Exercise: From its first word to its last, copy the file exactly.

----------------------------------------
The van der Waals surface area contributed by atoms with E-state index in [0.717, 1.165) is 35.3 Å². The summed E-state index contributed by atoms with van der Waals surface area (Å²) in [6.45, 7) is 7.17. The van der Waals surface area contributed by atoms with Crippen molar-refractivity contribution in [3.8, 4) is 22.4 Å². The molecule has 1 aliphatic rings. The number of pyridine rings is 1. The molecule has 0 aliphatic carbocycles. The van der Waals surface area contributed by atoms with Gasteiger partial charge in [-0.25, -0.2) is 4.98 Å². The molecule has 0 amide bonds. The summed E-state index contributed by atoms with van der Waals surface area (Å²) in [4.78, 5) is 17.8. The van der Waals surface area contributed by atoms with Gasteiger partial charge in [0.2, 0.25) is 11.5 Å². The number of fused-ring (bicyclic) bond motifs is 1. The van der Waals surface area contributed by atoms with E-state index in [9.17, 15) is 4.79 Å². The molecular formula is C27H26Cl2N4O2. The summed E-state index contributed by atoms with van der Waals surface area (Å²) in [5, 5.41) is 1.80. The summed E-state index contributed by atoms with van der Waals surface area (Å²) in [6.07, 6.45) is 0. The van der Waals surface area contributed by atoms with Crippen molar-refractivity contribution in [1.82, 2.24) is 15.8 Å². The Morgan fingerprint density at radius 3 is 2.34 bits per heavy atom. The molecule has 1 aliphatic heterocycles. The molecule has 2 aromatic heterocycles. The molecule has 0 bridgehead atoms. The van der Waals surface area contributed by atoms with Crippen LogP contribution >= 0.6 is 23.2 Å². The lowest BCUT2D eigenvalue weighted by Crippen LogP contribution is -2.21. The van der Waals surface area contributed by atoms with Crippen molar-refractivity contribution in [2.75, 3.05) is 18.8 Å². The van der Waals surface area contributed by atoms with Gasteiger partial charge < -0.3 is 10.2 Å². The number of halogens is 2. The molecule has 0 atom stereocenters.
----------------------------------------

The van der Waals surface area contributed by atoms with E-state index in [0.717, 1.165) is 35.3 Å². The summed E-state index contributed by atoms with van der Waals surface area (Å²) in [6.45, 7) is 7.17. The van der Waals surface area contributed by atoms with Crippen molar-refractivity contribution in [3.8, 4) is 22.4 Å². The molecule has 1 aliphatic rings. The number of pyridine rings is 1. The molecule has 0 aliphatic carbocycles. The van der Waals surface area contributed by atoms with Gasteiger partial charge in [-0.25, -0.2) is 4.98 Å². The molecule has 0 amide bonds. The summed E-state index contributed by atoms with van der Waals surface area (Å²) in [4.78, 5) is 17.8. The van der Waals surface area contributed by atoms with Gasteiger partial charge in [0.2, 0.25) is 11.5 Å². The number of fused-ring (bicyclic) bond motifs is 1. The van der Waals surface area contributed by atoms with E-state index in [9.17, 15) is 4.79 Å². The molecular formula is C27H26Cl2N4O2. The summed E-state index contributed by atoms with van der Waals surface area (Å²) in [5, 5.41) is 1.80. The summed E-state index contributed by atoms with van der Waals surface area (Å²) in [6.07, 6.45) is 0. The van der Waals surface area contributed by atoms with Crippen molar-refractivity contribution in [1.82, 2.24) is 15.8 Å². The Morgan fingerprint density at radius 3 is 2.34 bits per heavy atom. The molecule has 1 aliphatic heterocycles. The molecule has 2 aromatic heterocycles. The molecule has 0 bridgehead atoms. The van der Waals surface area contributed by atoms with Crippen LogP contribution >= 0.6 is 23.2 Å². The lowest BCUT2D eigenvalue weighted by Crippen LogP contribution is -2.21. The van der Waals surface area contributed by atoms with Crippen molar-refractivity contribution in [2.75, 3.05) is 18.8 Å². The van der Waals surface area contributed by atoms with Gasteiger partial charge < -0.3 is 10.2 Å². The number of halogens is 2. The molecule has 0 atom stereocenters.